A good friend, who is a dedicated educator, recently shared this video from the British philosopher Alan Watts on Facebook. Watt’s central message is that there is no point to wasting a lifetime trying to earn enough money to be stable enough to finally be able to afford to do what you love to do. His belief? it is better to lead a short life doing what you love doing than a long life being miserable. This is his manifesto on doing what you love, it is well worth the three minutes to watch.
I find his message inspiring. I love the idea that I can walk away from the daily grind to live out my passion…paycheck and responsibility be damned! That we all should be doing what we love first and foremost. That if we find our passion and dedicate ourselves fully to it, that we will become masters and command the living necessary to build a proper life. It’s a great philosophy, but I have no idea if it is realistic.
And it isn’t because the idea isn’t realistic, it is because at age 47, I am not really sure I know what my one true passion is. If someone walked in the door right now and said, “Go follow you dreams, Lori. I’ve got the mortgage, the college tuition, the retirement account and all the day-to-day stuff covered, you just go focus on making ‘it’ happen,” I’m not sure I really, truly know what the big IT is. And that saddens me greatly.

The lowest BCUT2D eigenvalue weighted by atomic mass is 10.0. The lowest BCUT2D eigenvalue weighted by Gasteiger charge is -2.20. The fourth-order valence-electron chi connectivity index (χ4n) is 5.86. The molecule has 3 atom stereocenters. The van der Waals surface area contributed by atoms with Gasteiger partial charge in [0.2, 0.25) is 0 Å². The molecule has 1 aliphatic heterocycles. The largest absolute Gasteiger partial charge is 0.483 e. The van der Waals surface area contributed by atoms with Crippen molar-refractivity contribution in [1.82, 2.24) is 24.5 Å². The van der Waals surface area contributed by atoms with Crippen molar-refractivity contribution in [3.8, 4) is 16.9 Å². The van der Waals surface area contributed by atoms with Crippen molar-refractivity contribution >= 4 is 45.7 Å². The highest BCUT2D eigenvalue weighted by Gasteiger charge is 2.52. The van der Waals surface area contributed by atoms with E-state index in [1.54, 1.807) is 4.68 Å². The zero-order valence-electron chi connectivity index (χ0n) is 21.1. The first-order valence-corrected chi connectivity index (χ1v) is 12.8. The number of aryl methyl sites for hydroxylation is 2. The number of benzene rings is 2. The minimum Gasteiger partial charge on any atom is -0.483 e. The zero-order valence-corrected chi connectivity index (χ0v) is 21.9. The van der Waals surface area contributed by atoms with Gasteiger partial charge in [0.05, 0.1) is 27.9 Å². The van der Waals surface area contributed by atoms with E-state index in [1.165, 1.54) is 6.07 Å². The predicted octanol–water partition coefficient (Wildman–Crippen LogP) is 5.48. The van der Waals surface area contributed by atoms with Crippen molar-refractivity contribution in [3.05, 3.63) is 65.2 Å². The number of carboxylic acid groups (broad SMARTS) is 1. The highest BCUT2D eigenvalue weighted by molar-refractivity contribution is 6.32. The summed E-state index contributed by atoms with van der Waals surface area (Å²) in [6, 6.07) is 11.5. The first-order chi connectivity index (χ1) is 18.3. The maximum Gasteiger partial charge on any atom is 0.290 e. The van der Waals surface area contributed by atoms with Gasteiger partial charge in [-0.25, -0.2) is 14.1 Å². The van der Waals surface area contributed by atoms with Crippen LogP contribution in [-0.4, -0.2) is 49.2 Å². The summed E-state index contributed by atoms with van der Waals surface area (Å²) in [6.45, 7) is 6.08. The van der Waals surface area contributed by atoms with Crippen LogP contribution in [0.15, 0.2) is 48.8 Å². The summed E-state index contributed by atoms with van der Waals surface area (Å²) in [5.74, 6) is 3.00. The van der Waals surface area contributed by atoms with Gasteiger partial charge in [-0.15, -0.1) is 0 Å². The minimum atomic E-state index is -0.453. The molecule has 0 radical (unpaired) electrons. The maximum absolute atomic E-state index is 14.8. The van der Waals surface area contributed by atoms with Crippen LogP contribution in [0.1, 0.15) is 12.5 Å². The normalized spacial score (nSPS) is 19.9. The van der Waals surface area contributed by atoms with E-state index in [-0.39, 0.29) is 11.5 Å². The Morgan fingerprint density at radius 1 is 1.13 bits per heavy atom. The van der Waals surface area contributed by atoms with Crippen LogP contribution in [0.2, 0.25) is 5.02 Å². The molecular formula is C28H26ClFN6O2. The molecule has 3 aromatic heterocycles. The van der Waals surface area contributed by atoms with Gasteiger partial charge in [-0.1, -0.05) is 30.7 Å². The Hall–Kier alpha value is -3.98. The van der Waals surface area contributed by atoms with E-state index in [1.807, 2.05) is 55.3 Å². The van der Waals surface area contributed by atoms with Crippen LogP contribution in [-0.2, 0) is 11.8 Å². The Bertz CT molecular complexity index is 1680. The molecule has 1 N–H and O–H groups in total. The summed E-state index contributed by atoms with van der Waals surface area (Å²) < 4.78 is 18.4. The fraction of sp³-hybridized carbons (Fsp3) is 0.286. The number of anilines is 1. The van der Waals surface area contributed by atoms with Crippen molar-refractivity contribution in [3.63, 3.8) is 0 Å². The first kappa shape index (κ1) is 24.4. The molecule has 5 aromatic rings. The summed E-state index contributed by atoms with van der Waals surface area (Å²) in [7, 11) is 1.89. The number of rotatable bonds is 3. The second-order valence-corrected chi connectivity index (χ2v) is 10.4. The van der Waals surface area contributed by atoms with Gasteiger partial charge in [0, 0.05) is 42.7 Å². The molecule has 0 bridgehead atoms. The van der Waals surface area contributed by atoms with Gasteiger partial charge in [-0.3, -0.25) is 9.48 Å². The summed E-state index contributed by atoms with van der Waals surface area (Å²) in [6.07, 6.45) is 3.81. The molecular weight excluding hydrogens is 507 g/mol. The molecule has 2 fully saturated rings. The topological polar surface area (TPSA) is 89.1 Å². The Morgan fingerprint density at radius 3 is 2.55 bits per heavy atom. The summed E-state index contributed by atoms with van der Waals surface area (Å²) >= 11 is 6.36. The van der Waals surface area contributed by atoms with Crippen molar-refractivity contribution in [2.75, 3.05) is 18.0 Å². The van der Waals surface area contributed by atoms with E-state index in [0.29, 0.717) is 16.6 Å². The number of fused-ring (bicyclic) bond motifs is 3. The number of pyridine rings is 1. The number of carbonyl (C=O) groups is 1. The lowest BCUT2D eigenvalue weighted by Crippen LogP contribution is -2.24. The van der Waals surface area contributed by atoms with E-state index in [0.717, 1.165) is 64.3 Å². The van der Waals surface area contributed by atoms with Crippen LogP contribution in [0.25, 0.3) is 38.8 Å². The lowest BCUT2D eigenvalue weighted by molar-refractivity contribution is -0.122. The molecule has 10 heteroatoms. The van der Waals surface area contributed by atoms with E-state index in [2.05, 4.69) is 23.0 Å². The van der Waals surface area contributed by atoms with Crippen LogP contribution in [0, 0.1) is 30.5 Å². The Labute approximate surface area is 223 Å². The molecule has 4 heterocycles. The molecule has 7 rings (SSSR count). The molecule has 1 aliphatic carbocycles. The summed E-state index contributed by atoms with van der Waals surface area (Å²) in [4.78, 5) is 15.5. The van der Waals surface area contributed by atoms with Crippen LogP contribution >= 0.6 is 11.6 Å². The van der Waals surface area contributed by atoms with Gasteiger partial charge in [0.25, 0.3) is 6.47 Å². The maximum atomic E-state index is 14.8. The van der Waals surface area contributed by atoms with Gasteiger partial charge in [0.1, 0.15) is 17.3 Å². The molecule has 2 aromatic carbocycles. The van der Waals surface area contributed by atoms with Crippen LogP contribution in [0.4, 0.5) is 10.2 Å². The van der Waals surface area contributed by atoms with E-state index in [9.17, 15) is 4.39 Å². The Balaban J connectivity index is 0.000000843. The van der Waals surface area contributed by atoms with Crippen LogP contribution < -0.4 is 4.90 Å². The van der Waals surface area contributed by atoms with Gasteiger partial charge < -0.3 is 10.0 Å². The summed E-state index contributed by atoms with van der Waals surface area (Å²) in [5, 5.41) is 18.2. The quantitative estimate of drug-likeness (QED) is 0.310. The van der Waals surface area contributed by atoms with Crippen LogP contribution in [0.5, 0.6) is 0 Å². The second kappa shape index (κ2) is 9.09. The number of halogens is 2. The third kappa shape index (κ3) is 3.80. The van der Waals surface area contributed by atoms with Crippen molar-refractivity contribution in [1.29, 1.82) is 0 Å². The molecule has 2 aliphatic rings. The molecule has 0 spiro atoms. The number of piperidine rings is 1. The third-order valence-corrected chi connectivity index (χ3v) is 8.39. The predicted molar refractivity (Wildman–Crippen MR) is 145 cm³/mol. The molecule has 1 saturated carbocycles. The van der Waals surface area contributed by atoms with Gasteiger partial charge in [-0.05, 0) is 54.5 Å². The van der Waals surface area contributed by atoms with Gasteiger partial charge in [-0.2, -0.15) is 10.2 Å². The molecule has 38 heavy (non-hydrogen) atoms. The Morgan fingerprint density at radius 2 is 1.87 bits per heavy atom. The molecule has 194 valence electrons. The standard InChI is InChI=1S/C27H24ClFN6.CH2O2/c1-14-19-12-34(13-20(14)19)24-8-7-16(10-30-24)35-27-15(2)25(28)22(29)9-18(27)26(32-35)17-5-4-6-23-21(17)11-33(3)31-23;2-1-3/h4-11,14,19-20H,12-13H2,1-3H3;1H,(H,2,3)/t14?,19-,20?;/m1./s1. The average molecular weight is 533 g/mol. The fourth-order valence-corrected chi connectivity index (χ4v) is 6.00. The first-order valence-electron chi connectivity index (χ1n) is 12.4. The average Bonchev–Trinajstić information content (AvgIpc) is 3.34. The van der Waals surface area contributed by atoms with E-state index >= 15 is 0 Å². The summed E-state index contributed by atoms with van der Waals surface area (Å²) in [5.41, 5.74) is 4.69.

I have a lot of ideas, a lot of what I’ll call “little it’s” running around in my head. But I’ve lost the ability to dream big. In the reality of living this wonderful life — and it is wonderful — I’ve gotten so used to the caretaking and minding of others, the responsibilities required to be good at what I am required to be good at, that the dream doesn’t always get permission to breathe.
And maybe, that is Watt’s advice, to stop doing and just figure it out.
The final words of this speech are the most impactful to me: “…it’s absolutely stupid to spend your time doing things you don’t like in order to go on spending things you don’t like, doing things you don’t like and to teach your children to follow in the same track. See what we are doing is we’re bringing up children and educating them to live the same sort of lives we are living. In order that they may justify themselves and find satisfaction in life by bringing up their children to bring up their children to do the same thing, so it’s all retch and no vomit — it never gets there.”
“And so, therefore, it’s so important to consider this question: what do I desire?” –Alan Watts
- “All retch and no vomit” – inspiring words and 2013 365 Challenge #40 (writermummy.wordpress.com)
- What Do You Desire? (colonelcrimson.wordpress.com)
- Alan Watts: What if Money Was No Object? (video) (alexandrosmaragos.com)